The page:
Furthermore I never had the same exact thing twice on my plate, there was a lot of variety that I would normally at home not bother with. So even though I had mushrooms several times, the siding and the salad for example was always a tad different. Or when I prepared the rabbit (I didn’t kill it, I can’t; but I was there when it was done and would clean it up upon instruction), the three times I did it it was always a bit different and once I even managed to make a sauce to go with it (it was the first time for me to make a sauce at all). Rarely did I check online for the recipes. I did it from what I had lying around. It’s funny actually: I went to the store twice, maybe thrice, and altogether I didn’t spend more than 14€ and yet the fridge had too many things in it most of the time. Granted, often eggs came from a neighbour kid in exchange for something else and Darja did sometimes bring a thing or two from home (which would often have been unnecessary, since there was a lot of things, as I said, in the fridge for starters from what I have bought). One might wonder “how is that possible, that one can live for so few euros?” and I would say that it’s actually quite possible and easy if you know where to find food in surroundings (supposing that there’s a forest near by or that you’re not in a city). Thus I had little to no need for meat because I had mushrooms for almost three weeks and when those ran out, quite conveniently the rabbits had to go. Both of that didn’t cost me a dime, only time. One time also we had helped out with getting the potatoes out of the ground (manual labour) and were paid with a bag of delicious potatoes. Had I had access to a garden, there would be even less cost associated with it all (one of the things I had to buy was vegetables). Also every now and then we got free milk from the other neighbour who had cows. So in reality… the costs of food really were minimal.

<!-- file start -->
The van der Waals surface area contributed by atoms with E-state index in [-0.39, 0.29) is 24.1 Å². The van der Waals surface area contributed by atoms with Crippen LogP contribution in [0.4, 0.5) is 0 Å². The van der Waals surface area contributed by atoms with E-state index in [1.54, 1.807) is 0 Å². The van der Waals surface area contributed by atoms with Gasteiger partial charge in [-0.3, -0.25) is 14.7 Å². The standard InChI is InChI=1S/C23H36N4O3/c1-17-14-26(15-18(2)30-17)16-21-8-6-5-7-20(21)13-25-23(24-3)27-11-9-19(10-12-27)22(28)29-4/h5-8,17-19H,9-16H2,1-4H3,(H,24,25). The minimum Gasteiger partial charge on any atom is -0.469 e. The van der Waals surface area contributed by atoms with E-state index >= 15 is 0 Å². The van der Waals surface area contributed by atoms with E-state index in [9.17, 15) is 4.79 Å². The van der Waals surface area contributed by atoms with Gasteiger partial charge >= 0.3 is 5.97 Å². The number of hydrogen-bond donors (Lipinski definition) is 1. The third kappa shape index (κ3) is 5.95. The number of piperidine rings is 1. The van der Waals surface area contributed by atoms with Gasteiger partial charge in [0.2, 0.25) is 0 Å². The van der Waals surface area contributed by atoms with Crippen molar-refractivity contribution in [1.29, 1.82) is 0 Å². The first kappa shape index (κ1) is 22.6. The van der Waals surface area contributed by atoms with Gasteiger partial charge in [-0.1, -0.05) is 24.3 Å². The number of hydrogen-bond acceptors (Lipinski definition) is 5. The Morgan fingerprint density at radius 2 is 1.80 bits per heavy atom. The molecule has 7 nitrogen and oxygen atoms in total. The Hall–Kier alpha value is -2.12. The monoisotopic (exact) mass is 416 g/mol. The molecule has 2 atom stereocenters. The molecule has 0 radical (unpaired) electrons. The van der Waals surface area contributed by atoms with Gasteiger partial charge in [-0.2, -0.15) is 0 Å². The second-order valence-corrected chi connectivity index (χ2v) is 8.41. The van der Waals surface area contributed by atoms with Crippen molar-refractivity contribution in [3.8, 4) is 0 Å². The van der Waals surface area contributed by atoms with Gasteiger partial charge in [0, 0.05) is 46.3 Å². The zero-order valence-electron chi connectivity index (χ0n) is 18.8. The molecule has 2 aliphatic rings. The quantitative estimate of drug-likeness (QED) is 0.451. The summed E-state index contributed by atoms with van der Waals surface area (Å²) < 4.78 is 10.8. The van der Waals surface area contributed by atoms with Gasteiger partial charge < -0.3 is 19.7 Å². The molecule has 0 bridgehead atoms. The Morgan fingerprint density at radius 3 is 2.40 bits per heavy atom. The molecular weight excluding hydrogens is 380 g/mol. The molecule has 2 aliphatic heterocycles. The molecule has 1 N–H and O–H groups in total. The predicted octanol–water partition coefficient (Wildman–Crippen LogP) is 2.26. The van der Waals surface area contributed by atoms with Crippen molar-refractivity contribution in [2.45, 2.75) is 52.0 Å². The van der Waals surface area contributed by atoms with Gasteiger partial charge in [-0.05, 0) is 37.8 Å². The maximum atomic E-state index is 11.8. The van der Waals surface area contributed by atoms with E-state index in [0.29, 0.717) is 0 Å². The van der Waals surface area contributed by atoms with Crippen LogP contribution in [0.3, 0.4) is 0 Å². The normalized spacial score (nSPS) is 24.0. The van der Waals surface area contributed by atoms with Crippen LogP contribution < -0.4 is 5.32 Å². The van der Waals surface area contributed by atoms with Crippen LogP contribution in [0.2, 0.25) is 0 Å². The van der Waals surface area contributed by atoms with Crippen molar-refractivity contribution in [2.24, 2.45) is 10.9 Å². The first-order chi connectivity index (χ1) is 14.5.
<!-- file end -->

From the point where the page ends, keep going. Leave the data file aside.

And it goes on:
Another reason for having enjoyed the time alone so much is because I got something wonderful to look forward to wake up for. Horses. I got to take care of these wonderful elegant animals. One of the first things in the mornings (this was the first time in my life that I actually started to love mornings – I’ve always hated them in the past) that I did was going out and feeding the horses with hay and giving them water (supposing they had drunk all of it during the night, which was often the case). I got to clean them up every now and then. I guess it’s odd for someone who spent the childhood in the city and most of the teens in the room with his computer to say that, but I actually really enjoyed putting on boots and stepping in that gooey muddy dirt that’s mixed with horse manure, hay, dirt and probably some other things too. I even liked that smell. God, I love horses. And you know what… Now I can ride ’em too.

Furthermore, in all of that time I had an excellent opportunity to just go with it and explore. To make stunning photos that I would hope you would love. Sometimes I just went out and explored. There’s always something new to discover if you don’t confine yourself into predetermined spaces.

By the end of September I had so gotten used to being alone up there that I wouldn’t hesitate to ever come back, or rather, live on my own. Now I know I can do it and after seeing how incapable, messy and disorganized some people are, I now know that I can do it and that I’ve got what it takes. So when the time to leave came, it was actually quite difficult, but I guess that’s what sometimes has to happen. Sometimes you have to leave in order to move on.